In the absence of increased federal funds, SC2 has leveraged investments from the private sector, other government programs and foundations. The fellowship program is funded with a $2.5 million donation from the Rockefeller Foundation and administered by a consortium led by the German Marshall Fund of the United States. [Disclosure: Both GMF and Rockefeller support the work of Next City.] Furthermore, the SC2 programs often work in conjunction with federal agency grants such as the Department of Transportation’s TIGER program, or even with private industries. In Cleveland, for instance, SC2 worked on capacity building in small manufacturing firms to help them boost the local economy. Applications for a similar number of SC2 team deployments will be requested later this year.
Derek Douglas, who helped found SC2 during his 2009-2011 tenure as Obama’s special assistant for urban affairs, says he is pleased with SC2’s progress. “Our vision was that [SC2] would increase the capacity of local governments and improve the effectiveness and efficiency of the federal government in supporting cities,” Douglas writes in an email. “I am pleased to see that this first report offers evidence that the initiative is proving to be successful in accomplishing these goals.”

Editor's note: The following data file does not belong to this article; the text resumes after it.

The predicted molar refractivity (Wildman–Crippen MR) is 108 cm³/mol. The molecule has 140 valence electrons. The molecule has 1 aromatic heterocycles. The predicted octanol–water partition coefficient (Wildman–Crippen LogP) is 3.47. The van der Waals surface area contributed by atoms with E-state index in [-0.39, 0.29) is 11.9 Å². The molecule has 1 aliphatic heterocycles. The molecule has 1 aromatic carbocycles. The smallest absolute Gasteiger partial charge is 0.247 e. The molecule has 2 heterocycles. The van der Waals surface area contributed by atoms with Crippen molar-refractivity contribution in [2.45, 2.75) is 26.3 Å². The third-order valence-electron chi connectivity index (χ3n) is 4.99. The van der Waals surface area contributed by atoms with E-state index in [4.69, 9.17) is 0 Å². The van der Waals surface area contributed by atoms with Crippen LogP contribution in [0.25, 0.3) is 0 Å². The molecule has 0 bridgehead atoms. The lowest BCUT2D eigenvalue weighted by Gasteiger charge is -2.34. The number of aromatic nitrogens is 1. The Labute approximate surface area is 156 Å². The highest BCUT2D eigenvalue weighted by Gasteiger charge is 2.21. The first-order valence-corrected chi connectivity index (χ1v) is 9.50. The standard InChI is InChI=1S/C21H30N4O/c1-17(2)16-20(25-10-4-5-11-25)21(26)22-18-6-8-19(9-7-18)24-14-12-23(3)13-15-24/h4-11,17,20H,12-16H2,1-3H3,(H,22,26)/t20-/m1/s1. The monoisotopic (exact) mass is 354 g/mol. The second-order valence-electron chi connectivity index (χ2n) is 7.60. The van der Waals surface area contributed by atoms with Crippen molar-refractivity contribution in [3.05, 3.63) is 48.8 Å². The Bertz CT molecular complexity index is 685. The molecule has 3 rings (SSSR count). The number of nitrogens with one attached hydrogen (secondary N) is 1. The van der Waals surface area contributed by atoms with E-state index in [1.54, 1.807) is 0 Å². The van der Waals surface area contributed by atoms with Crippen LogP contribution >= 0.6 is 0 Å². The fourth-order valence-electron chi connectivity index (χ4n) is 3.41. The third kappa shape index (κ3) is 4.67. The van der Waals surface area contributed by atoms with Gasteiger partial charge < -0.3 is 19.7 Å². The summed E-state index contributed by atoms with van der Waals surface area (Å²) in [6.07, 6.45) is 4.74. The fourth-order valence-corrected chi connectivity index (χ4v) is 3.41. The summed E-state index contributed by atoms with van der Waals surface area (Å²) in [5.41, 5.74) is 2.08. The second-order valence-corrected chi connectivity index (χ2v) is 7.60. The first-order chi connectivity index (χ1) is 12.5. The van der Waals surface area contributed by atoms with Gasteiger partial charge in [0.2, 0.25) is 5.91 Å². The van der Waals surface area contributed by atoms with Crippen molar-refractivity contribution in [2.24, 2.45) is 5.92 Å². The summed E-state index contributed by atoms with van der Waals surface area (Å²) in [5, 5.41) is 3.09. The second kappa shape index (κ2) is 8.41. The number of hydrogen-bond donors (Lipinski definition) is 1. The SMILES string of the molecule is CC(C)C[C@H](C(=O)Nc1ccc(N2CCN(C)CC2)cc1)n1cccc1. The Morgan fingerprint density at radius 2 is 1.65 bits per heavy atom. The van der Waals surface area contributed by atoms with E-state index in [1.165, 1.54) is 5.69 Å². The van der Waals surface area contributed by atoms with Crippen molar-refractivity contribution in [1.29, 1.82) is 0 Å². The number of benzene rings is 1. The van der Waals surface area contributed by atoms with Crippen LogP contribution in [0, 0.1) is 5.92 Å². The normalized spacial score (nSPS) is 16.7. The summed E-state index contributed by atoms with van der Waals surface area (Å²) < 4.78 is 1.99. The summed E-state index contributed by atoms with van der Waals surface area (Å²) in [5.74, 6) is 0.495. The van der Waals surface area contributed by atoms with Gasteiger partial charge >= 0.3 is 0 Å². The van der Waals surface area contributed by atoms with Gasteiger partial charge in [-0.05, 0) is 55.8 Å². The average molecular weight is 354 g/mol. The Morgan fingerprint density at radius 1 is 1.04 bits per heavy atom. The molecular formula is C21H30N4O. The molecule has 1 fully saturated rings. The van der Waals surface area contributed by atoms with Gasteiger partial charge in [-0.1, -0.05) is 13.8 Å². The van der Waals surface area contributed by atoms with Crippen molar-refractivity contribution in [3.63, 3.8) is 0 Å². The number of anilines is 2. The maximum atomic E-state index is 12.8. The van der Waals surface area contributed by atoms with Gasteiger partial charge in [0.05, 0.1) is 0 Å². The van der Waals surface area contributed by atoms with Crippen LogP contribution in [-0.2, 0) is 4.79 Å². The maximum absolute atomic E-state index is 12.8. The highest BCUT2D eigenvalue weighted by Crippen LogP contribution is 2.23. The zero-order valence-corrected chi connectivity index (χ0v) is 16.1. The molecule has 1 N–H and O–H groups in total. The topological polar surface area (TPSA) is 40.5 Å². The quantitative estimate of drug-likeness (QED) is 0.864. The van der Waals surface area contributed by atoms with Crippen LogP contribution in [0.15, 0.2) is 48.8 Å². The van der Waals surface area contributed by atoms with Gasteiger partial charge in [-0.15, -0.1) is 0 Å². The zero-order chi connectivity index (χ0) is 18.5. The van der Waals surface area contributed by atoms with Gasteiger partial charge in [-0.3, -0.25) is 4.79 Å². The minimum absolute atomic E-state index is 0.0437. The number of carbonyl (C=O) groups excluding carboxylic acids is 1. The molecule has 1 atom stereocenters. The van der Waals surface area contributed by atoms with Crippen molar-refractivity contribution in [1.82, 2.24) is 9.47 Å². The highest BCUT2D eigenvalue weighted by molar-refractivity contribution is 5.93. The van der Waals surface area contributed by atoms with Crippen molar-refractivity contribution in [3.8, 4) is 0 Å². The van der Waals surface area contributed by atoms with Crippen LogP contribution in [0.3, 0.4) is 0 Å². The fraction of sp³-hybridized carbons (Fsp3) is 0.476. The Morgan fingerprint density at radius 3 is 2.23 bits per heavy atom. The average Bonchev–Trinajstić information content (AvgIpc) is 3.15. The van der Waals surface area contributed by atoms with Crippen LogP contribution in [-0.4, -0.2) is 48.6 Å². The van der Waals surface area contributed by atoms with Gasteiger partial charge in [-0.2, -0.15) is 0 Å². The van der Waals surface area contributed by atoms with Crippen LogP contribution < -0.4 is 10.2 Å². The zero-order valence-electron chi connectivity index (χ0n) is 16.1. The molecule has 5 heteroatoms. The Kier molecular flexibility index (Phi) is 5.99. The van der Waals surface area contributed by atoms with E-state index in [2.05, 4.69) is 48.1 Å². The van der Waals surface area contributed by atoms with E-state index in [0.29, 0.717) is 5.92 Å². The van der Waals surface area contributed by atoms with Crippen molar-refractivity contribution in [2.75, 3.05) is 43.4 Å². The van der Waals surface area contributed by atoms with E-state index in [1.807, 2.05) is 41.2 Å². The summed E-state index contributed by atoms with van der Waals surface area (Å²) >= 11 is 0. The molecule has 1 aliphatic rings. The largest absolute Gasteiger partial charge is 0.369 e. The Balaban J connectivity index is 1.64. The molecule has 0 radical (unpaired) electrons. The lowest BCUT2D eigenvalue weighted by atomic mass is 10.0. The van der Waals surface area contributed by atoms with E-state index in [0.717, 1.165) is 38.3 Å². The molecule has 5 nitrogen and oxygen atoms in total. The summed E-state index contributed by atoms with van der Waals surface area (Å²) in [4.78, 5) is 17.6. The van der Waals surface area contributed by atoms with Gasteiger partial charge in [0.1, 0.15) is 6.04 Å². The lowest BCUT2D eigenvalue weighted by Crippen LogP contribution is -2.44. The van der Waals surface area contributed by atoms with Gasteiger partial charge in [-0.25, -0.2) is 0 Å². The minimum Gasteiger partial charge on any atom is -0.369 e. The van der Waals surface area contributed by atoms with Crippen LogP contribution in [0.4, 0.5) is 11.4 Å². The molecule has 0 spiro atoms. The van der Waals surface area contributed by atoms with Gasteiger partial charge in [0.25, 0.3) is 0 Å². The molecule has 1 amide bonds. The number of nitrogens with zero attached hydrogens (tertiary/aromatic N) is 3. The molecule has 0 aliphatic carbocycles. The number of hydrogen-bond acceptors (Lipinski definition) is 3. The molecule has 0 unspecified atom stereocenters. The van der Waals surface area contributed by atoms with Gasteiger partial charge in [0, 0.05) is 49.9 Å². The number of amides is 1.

Ultimately, the SC2 report inadvertently suggests that Liebman is right: The Obama administration is doing more for cities with fewer resources. But bigger successes will require bigger investments.
Ben Adler is managing editor for digital content for Years of Living Dangerously, a documentary series about climate change on Showtime. He previously covered national politics and public policy as a reporter for Newsweek, The Nation and Politico. He was a 2008-2009 urban leaders fellow at Next City and served as federal policy correspondent in 2012.